With the meal finished we sit before the fire in silence. After a while the old man speaks eloquently and at length about the reason for his presence here. This place is a nexus, between the seen and unseen worlds, between the living and dead. It’s inhabited by souls trapped for a variety of reasons. Some are unwilling to accept their transition from one state of consciousness to another, therefore earthbound.

Others have been caught in the crossfire between Order and Chaos and trapped for eternity in a state of nothingness. This is the reason for the arid state of the landscape; the sense of hopelessness goes deep. Nothing is able to survive in the areas outside of his compound. The people in the settlement are aware there’s something not quite right “out there”, outside their gates. They speak of ghosts, of the undead filling the night with terror. They’re protected and unaware of the real dangers present in the whispers of the wind and darkness. I contemplate this information with sadness. Sadness for all these poor souls trapped for all eternity, tied to this wasteland. Hopelessness can eventually turn into anger and it seems many of these wraiths have turned their anger upon the living. I ask him whether these are the sun-baked wraiths of his dreams. He nods with a piercing look in his eyes.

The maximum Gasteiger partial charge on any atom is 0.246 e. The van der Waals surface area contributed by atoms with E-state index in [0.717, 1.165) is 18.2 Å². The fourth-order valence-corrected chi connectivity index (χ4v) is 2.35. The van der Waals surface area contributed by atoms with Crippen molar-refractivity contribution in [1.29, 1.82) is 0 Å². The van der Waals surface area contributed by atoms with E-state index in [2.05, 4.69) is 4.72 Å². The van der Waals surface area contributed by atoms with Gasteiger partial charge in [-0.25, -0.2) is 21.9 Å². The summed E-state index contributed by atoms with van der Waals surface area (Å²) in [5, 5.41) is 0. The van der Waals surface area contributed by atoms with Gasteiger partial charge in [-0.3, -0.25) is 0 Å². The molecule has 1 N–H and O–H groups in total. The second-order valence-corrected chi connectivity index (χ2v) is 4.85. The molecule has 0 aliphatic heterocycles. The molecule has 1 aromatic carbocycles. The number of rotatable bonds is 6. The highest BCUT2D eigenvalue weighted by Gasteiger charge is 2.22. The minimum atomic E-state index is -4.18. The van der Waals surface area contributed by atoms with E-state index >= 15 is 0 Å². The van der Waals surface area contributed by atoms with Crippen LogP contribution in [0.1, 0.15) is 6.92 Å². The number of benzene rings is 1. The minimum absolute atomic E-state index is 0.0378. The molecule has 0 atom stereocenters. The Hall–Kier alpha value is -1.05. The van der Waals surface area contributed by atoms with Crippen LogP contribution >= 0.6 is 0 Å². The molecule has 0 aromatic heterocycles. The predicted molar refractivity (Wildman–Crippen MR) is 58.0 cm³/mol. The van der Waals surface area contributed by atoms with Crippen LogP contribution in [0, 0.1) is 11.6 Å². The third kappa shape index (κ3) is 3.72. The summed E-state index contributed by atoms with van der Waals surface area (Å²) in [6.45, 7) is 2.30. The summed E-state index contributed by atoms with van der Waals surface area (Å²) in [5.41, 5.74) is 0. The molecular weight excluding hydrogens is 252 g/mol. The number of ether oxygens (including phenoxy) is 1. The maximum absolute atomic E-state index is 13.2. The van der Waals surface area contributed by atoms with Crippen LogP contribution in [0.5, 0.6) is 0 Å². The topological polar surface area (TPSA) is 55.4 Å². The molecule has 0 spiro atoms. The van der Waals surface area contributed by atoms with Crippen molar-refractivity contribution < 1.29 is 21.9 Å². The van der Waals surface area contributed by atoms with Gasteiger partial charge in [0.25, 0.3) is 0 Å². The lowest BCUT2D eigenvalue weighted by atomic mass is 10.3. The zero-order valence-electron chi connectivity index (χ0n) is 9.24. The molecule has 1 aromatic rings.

The quality of the air soon changes and I can feel my ears popping. Something is approaching. Friend rather than foe I believe. A strongly built man emerges from the darkness, clothed in a dark red robe and cloak, long red hair tied back. He holds a staff with sigils carved into it. Golden eyes look right into me and then he smiles. My companion glances at both of us with a knowing look on his face. They politely make their excuses and disappear into the shack to talk. Their voices are low. How mundane this situation seems to be from my previous encounter in the forest. How wrong I am. I feel this is another example of the difficult and often unpredictable work that’s involved in the service of the jackal god. Not just the jackal god though. The old man and his companion aren’t what they appear to be. I sense that they’re ‘different’ to the other beings so far encountered. They’re familiar to me but for some reason I have no memory of them. Light and sound clothed in human skin. Stories of supernatural beings taking on human guise have been told by humanity from the earliest of times. Am I right to be wary?   There’s no sense of any danger from these two individuals though. I trust my gut instinct in this matter.